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Grandorgue Midi file format


New member
Hi everybody.

I have been using Grandorgue v0.3.1.1694 for a while and enjoy it everyday. I did some recordings in wave format whith excellent results.
BUT! I decided to record a piece in Midi format, in order to get more flexibility when editing (I am a poor player...).
The files are perfectly played back by GO.
The problem (big problem after 3 hours of recording...) is that the files seem to be impossible to use on the outside word:
- under Cubase, nothing is imported;
- the file is imported by Audacity, but not played (I see the notes, the playback doesn't start);
- the file is imported by Midi Editor, but it is played in one second;
- Hauptwerk can't play the file.

Question: can anybody tell me if is it necessary to adjust some parameters, and in this case where? Or GO Midi files are of the esoteric type, uncompatible with the outside world?

Thank you in advance for your answers.


New member
GO midi files contain:
* A few GO specifc sysex messages, which setup the MIDI event handling in GO [using the same sampleset, stop and swell actions are also played back]
* Notes are stored as normal 9x messages
* Stop changes, swell and other things are stored as NRPN messages.

If you sent the whole MIDI stream back to GO using the same sampleset, you will get the same sound output as during recording.
Your MIDI editor should preserve the channels, SYSEX and NRPN messages. Don't forget to play back the SYSEX messages, as they tell GO, which NRPN/9x note messages control which element.

Add audacity: As far as I know, its an audio tool (not MIDI).

Add MIDI editor:
GO creates MIDI files using the "frames per second" option for encoding the timing.
See offset 0x000Ch with a negativ value [0xE728]:

quint16 basisVelocity;
timePerQuarter = (int)basisVelocity;

So MIDI editor is probably missing code to handle a negative basisVelocity.

PS: GO wants a MIDI port to connect to. If you are using sequencer software, which tries to connect to GO, create a virtual MIDI port in between.


New member
About Midiocre

I use Midiocre for editing G O MIDI files - very handy for inserting stop on/off commands, never had any problems with playback.


Thank you for your quick answer.
Midiocre is a "developper type" program, as far as I can see.... It is interresting because it shows all Midi data in a rough way. But editing in a musical meaning of the word is not really possible with it.
As indicated in the following reply, the problem I encounter is related to time scale definitions. I have to check for a solution to easily exchange Midi files between GO and an editing software ...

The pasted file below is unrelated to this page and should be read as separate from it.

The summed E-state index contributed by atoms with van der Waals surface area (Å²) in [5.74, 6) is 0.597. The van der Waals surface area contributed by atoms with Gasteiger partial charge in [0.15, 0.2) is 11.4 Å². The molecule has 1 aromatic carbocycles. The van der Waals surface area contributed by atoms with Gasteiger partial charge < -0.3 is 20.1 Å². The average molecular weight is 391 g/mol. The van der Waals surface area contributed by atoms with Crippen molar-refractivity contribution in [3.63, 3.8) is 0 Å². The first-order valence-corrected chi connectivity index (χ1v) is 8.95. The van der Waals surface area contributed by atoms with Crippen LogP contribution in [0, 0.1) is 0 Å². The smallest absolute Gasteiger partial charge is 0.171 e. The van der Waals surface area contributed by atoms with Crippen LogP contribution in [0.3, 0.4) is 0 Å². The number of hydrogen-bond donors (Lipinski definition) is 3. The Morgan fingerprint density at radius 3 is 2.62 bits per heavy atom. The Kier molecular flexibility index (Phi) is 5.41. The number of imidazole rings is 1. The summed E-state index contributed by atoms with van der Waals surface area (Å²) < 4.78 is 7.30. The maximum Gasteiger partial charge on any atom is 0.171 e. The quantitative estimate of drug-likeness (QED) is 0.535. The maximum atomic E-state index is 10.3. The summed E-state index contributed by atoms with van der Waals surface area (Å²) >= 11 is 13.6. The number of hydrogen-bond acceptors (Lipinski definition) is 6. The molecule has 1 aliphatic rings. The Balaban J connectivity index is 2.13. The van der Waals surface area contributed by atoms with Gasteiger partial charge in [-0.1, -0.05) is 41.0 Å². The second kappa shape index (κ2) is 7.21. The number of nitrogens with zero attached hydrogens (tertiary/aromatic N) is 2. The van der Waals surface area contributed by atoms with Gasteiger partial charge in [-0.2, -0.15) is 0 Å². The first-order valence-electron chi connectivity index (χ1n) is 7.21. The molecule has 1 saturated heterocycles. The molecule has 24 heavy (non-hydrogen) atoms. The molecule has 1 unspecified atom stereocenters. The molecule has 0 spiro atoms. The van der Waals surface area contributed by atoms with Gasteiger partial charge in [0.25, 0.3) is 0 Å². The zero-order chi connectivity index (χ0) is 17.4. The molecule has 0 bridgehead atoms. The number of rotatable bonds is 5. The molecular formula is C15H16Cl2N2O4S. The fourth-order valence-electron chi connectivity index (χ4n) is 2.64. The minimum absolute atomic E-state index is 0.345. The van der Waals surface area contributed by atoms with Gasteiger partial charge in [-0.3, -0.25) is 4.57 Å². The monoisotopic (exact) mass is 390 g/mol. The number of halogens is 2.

Thanks again.


New member
Thank you for your quick answer.

I confirm that, sending back the recorded Midi file to GO produces the same sound output as during recording. Of course, I did some playbacks to check what I recorded (and what needed editing...).
I agree that the problems I encounter are related to time scale definiton, because Midiocre for instance plays the file very fast (unusable speed).
Engeneering choices in GO are strange, because it is so easy to exchange Midi files between other music programs like Hauptwerk or Pianotech for instance and usual editing programs like Cubase (I agree that Audacity doesn't handle Midi).
I will go on to find a practical solution because I want to record and edit some pieces from time to time. This topic may be of some interest for other people as well.

I imported the Midi file into Widi Able Midi Editor. Then I exported it. This file can be played back by Hauptwerk or Cubase and is played very fast, at an unusable speed, by GO.
So the question becomes: how can we control the time-scale of the exported Midi file (back and forth)?


New member
From your explanations, I would guess, that Widi Able Midi Editor also doesn't fully implement the MIDI SMF specification. Its reads the file using an incorrect speed and will save "correctly" the incorrectly loaded timing using the other tempo storage format.


New member
From your explanations, I would guess, that Widi Able Midi Editor also doesn't fully implement the MIDI SMF specification. Its reads the file using an incorrect speed and will save "correctly" the incorrectly loaded timing using the other tempo storage format.

You are probably right! I left the investigations around Midi editing aside for the time being but I go on recording Midi data that take very few room on the ssd. Then I record as wave with GO the correctly played sequences and edit them with Audacity. This procedure also allows for chosing alternative stops associations and even to try other sample sets.


I've not done any MIDI editing recently, got involved in some video work, plus now got a couple of crashed PCs I'm trying to recover and using a laptop meanwhile.